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Seven Men Complete Wilderness Walk for Warriors

| August 6, 2014

WildernessWalk from WAGM-TV on Vimeo.

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Blistered and bruised – Chris Robinson is back from a 9 day journey to the summit of Mount Katahdin. He and six other men hiked 114 miles from the town of Monson to the top of Maine’s biggest mountain.

“A couple of the guys had to go to the doctor after,” he said.

But their battle scars seem ever so small when they think about who they were hiking for. The Wilderness Walk for Warriors was about honoring our nation’s heroes..past and present.

“The pain that we endured during the hike was a good pain because it’s a lot less than what they gave,” he said.

And for the ones that gave all – each man carried a memorial stone up the mountain engraved with the name of a lost Maine hero. Included were First Lt. James Zimmerman and Sgt. 1st class Aaron Henderson — the stones are a part of the Summit Project.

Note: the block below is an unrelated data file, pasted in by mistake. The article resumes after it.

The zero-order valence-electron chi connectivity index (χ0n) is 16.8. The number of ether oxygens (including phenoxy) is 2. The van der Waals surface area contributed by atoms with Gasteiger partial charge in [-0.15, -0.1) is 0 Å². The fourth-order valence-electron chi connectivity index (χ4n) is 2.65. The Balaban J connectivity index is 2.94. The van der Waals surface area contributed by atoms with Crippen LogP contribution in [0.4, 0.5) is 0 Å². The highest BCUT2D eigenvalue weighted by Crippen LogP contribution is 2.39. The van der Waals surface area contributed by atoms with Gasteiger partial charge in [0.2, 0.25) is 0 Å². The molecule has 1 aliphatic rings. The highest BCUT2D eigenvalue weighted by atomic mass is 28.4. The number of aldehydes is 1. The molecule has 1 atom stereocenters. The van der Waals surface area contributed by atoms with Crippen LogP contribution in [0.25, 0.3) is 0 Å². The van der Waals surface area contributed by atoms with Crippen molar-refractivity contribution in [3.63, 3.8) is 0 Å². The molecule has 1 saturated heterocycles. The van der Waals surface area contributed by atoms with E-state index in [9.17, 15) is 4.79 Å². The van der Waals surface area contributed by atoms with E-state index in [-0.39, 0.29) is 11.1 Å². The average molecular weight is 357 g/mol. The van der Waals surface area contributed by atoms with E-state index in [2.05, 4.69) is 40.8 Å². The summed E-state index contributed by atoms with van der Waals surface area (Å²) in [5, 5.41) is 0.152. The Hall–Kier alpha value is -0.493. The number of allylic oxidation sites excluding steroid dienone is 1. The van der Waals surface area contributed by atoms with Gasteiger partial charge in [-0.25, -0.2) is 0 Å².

“A younger gentlemen on the way up completely dislocated his shoulder..and he was carrying the heaviest of stones..there was a doctor hiking right behind him who reset his shoulder..and he continued up to the top. With the stone. There was no stopping. We would finish. For them,” he said.

And that they did. Robinson says he was full of emotions when he reached the summit – relief, sadness…he and his companions felt a sense of a accomplishment and pride as they put out the American Flag and held those special stones.

“Amazingly, it felt so good,” he said. “There was spontaneous applause from all the other hikers at the top..and there was probably..I’m guessing 50 and they just started clapping..after the service..that was amazing.”

Robinson collected money for every step they took – which he will be giving to active veterans and their families..and though he returned days ago, the donations aren’t done coming in – and he’s not done giving back.”

“I feel like we’ve just scratched the surface and we’ll do some more and do some better things in the future,” he said.

Robinson also talked about another neat experience they had during the journey. He said on their third night, they were met by Maine National Guard helicopters.

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